Apparently, and most of all ironically, if you are caught taking photographs at the Magnum 60 years exhibition at the Amsterdam Stedelijk Museum you are likely to incur in serious sanctions, ranging from verbal abuse up to immediate expulsion from the exhibition or indeed the prohibition of ever visiting the museum again. I am of late increasingly angry at the growing photo prohibitionism that seems to be spreading out over the country. More often than ever security people of all kinds approach me and prevent me from doing my work - perfectly innocent unobtrusive architecture or city views in large format - on some legal pretence. Needless to say, such an attitude would have made most of the Magnum photos on display impossible, maybe even mean the kiss of death for all candid photography and photojournalism. You can't have it both ways: either you accept photographers and let them go about their business and get the pictures or you don't and put a blindfold on the medium. You can always punish the "bad guys" later. If you feel that some photographs shouldn't be published take the authors to court, by all means. But now there is a witch hunt atmosphere out there that I find very frustrating, worse than any censorship: we are prevented from working to start with, presumed guilty by suspicion. The camera, especially when on a tripod, is a thorn in the eye of the security man. Now I think that the very censors would be hard put to name what evil exactly could we perform with our photographs, but this doesn't seem to quench their thirst for regulations and limitations nor sooth their rampaging paranoia.
Of course I am aware that the point of the prohibition at the museum is to prevent visitors from taking unauthorized reproduction shots of the work on display, and is therefore meant as a protection of the author rights. Still there is in that respect nothing in there to reproduce, because in a way there are no pictures at the exhibition (!).There are no fine or vintage prints on display, but the all set up is more a multimedia style presentation on huge screens, with beamer projections that could be rewarding in the size of the image, were it not for the clearly visible pixels that make up the photos. Furthermore anyone can see or download every photograph on the Magnum site from his PC at home, much of the work is so well known and widely published that most of us are likely to own a copy of each photograph in some art book already. No, there is nothing to shoot in there, but maybe the visitors, or parts of the set up, or some funny combination that would be interesting and perfectly in the spirit if not at the level of the very Magum heroes that are being celebrated.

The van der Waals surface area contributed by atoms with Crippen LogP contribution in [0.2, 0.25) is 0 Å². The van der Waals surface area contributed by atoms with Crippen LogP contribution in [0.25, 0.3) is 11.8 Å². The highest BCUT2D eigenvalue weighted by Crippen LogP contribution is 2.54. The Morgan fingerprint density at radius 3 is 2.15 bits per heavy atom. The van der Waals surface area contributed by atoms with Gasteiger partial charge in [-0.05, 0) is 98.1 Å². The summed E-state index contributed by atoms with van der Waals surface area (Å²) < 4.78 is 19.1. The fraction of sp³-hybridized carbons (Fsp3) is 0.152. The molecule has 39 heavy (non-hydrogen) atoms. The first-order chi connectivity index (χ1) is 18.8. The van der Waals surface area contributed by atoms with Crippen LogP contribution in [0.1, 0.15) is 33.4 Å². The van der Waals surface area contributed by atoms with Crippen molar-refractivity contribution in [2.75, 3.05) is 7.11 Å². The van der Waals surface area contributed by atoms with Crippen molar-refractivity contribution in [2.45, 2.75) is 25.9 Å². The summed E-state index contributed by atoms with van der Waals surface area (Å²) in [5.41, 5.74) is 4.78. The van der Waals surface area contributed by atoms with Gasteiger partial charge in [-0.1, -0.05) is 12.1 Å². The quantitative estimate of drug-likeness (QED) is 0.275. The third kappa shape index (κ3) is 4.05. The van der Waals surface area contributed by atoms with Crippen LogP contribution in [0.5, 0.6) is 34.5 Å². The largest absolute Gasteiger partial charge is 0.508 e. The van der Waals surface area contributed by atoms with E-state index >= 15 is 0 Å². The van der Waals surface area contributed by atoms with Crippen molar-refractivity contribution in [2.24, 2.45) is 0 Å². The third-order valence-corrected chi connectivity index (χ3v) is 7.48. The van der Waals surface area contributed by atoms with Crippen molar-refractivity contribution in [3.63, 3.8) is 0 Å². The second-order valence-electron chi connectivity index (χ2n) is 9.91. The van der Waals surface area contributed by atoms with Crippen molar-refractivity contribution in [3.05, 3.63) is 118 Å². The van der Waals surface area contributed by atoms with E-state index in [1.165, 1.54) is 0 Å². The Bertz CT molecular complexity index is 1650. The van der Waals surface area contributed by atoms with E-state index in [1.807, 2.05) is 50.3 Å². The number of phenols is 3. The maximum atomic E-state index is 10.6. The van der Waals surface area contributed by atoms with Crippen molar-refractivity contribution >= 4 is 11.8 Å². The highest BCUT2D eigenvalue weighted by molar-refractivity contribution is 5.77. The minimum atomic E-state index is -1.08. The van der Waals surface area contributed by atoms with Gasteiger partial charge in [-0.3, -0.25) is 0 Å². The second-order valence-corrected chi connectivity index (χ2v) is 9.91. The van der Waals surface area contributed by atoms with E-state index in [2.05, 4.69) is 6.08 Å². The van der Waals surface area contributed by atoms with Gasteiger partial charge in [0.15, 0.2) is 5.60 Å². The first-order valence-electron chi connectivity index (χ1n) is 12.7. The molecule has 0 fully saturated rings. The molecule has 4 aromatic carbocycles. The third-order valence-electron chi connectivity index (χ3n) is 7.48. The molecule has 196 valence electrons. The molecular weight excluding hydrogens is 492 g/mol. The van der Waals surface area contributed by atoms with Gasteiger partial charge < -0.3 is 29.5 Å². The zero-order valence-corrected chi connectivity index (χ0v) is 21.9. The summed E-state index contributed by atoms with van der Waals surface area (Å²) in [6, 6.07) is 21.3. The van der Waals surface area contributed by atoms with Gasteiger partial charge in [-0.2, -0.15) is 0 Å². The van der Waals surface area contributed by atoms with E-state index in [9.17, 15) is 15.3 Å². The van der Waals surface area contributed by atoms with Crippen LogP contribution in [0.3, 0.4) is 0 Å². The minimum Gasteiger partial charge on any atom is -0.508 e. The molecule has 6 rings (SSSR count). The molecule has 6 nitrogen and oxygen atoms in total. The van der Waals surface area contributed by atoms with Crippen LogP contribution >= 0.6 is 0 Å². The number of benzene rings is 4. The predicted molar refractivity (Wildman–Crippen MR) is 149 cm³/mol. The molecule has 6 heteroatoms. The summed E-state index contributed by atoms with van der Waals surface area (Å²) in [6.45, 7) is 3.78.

Magnum is an institution, part of the history of photography. As Martin Parr puts it, it is a temple (one that he has rocked with his work, being at the same time proud to be a part of it while allegedly himself an agent of its decadence). Problem is, temples are places of worship, and worship is by definition not critical while progress is always to be found in a challenging attitude of research and renewal. Capa and the other founding fathers were in their time adventurous, I suspect nowadays it is a form of conformism that motivates photographers to join. They want to be sacred and established, while I am convinced that young photographers should found their own new agencies and move on boldly. Do not constantly look for granddad’s approval, not even when he was called Cartier Bresson. Respect the past, and move on.